The aftermath of Brexit has brought back memories of racism from the ’80s, as reports of Race-hate incidents kept popping up on Facebook and Twitter feeds within hours of the Brexit result being announced.
“Daughter tells me someone wrote “[Child’s name] go back to Romania” on the wall in the girl’s toilets at School today,” tweeted James Titcombe, a Patient Safety Specialist with Datix, UK.
Whilst Polish immigrants were being called “vermin” and people shouted chants like “make Britain white again”, in the Quartz London office, a woman in a hijab was accosted as she walked into a mosque and a Polish mother was told to get off a bus and start packing her bags.
A recent article published in Schools Week quoted the National Police Chiefs’ Council that reports of hate crime had risen by 57 percent compared with the same period last year – 85 incidents were reported compared with 54 during the earlier period. More people reported numerous instances of school children being subjected to racist abuse, sometimes from other pupils; much of this has been posted on social media.
How can schools protect themselves from racist attacks?
In an interview with BBC, Andy Somers, head of Hartsdown Academy, referred to “ugly things” that had been said to pupils at his school after the referendum. Somers also said that many people seemed to think that, because of the vote… that it’s OK to be racist.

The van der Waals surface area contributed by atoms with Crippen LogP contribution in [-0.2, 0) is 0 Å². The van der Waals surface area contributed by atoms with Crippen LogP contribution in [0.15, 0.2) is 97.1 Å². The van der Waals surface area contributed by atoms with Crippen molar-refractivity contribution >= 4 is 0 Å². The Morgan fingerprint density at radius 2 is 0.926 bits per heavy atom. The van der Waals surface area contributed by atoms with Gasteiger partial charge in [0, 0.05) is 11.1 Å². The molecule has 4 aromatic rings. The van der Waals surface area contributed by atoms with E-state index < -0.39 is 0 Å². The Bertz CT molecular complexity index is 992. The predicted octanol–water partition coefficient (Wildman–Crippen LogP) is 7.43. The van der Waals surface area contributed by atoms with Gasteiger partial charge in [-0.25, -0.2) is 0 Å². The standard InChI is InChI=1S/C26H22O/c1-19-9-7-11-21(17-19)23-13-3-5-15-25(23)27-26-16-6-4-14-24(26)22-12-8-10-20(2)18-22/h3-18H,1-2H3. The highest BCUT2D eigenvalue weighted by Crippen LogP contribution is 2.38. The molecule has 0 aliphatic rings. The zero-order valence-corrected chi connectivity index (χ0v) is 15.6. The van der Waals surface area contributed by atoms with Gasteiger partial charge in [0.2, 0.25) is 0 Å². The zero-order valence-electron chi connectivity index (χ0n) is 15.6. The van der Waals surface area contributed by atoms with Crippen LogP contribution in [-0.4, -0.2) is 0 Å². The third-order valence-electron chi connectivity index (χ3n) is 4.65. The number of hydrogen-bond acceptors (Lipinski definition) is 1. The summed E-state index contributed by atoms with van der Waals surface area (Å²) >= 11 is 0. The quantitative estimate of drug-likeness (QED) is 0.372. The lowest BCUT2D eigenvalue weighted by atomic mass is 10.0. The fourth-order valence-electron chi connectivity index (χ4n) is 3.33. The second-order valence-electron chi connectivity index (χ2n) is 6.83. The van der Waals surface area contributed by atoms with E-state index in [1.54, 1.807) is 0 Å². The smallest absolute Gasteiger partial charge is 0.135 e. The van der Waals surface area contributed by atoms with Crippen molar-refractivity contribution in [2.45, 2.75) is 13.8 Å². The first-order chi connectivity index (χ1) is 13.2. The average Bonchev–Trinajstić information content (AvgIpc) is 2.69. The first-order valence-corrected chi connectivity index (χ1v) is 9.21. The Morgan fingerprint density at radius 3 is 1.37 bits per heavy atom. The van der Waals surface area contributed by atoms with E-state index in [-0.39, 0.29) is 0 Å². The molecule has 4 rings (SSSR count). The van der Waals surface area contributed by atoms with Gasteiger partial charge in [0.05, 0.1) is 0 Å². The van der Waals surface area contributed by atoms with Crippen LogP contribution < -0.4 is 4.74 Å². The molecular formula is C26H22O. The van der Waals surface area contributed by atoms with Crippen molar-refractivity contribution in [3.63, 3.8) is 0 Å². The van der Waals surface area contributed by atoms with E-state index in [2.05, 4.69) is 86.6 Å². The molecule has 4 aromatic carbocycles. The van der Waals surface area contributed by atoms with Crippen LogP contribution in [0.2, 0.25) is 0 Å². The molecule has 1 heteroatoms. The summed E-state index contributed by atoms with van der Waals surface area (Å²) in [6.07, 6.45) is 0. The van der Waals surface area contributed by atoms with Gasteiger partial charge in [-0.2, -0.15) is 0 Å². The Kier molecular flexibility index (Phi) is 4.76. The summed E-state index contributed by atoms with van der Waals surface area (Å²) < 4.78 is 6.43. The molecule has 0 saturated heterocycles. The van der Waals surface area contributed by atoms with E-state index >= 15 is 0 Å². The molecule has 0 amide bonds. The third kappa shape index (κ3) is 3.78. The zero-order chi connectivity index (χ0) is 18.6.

“The country will not stand for hate crime,” David Cameron told MPs in the Commons.
He further added, “in the past few days we have seen despicable graffiti daubed on a Polish community centre, we’ve seen verbal abuse hurled against individuals because they are members of ethnic minorities. Let’s remember these people have come here and made a wonderful contribution to our country.” Cameron said.
In order to tackle hate crime, David Cameron announced a new action plan in the Commons. He has advised ‘vulnerable’ institutions to seek extra security funding from the Home Office.
How has the EU referendum dominated the digital world and why is it important for schools?
The date June 23rd, 2016 will be etched in the minds of British people, with either a smile or a shiver. Not only did this political battle take over the television studios, broadcasting endless debates – the EU referendum also dominated the digital world.
Over roughly the same period, about 16,000 tweets appeared using a term or hashtag associated with xenophobia. Whilst 10,000 tweets were sent out in support for migrants, some 5000 tweets were xenophobic.
Agreed, a degree of conflict is part of the point of politics, but hasn’t the EU referendum triggered an entirely different political battle?
All the tweets that are xenophobic in nature are readily available online for anyone with an internet connection to read – if adults are unable to cope with it, imagine a teenager’s reaction?
In addition to extra security funding from the government, here’s another e-Safety option you might be interested in – Securus is the leading e-Safety solutions provider for schools and colleges, monitoring all computer-based activities. We ensure that young people are safeguarded against the various range of threats they face in this digital age.